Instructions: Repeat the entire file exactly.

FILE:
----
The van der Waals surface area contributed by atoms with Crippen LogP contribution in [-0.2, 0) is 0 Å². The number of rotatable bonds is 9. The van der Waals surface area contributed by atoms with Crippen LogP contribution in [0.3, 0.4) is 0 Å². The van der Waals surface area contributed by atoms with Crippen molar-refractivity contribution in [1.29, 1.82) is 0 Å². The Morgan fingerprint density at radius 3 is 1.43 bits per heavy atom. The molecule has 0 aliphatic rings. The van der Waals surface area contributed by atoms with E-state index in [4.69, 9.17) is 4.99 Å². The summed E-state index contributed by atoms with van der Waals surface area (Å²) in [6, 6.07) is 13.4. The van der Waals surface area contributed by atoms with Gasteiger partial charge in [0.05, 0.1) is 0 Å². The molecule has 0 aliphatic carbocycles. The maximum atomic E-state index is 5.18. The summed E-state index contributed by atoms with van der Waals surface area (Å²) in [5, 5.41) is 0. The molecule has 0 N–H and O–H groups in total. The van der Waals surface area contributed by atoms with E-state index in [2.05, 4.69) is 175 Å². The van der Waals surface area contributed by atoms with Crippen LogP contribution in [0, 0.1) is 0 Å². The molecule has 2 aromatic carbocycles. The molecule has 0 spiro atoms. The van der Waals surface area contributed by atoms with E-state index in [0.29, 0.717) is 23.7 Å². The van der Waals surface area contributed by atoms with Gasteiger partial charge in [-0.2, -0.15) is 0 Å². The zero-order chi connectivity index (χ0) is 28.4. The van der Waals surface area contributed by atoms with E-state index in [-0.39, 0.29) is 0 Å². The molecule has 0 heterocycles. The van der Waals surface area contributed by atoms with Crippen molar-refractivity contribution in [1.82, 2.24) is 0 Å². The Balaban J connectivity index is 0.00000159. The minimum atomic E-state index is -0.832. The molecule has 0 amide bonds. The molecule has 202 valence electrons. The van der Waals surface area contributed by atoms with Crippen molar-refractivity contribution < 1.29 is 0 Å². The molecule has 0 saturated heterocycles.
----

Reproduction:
The van der Waals surface area contributed by atoms with Crippen LogP contribution in [-0.2, 0) is 0 Å². The number of rotatable bonds is 9. The van der Waals surface area contributed by atoms with Crippen LogP contribution in [0.3, 0.4) is 0 Å². The van der Waals surface area contributed by atoms with Crippen molar-refractivity contribution in [1.29, 1.82) is 0 Å². The Morgan fingerprint density at radius 3 is 1.43 bits per heavy atom. The molecule has 0 aliphatic rings. The van der Waals surface area contributed by atoms with E-state index in [4.69, 9.17) is 4.99 Å². The summed E-state index contributed by atoms with van der Waals surface area (Å²) in [6, 6.07) is 13.4. The van der Waals surface area contributed by atoms with Gasteiger partial charge in [0.05, 0.1) is 0 Å². The molecule has 0 aliphatic carbocycles. The maximum atomic E-state index is 5.18. The summed E-state index contributed by atoms with van der Waals surface area (Å²) in [5, 5.41) is 0. The molecule has 0 N–H and O–H groups in total. The van der Waals surface area contributed by atoms with E-state index in [2.05, 4.69) is 175 Å². The van der Waals surface area contributed by atoms with Crippen LogP contribution in [0, 0.1) is 0 Å². The molecule has 2 aromatic carbocycles. The molecule has 0 spiro atoms. The van der Waals surface area contributed by atoms with E-state index in [0.29, 0.717) is 23.7 Å². The van der Waals surface area contributed by atoms with Gasteiger partial charge in [-0.2, -0.15) is 0 Å². The zero-order chi connectivity index (χ0) is 28.4. The van der Waals surface area contributed by atoms with E-state index in [-0.39, 0.29) is 0 Å². The molecule has 0 heterocycles. The van der Waals surface area contributed by atoms with Crippen molar-refractivity contribution in [1.82, 2.24) is 0 Å². The Balaban J connectivity index is 0.00000159. The minimum atomic E-state index is -0.832. The molecule has 0 amide bonds. The molecule has 202 valence electrons. The van der Waals surface area contributed by atoms with Crippen molar-refractivity contribution < 1.29 is 0 Å². The molecule has 0 saturated heterocycles.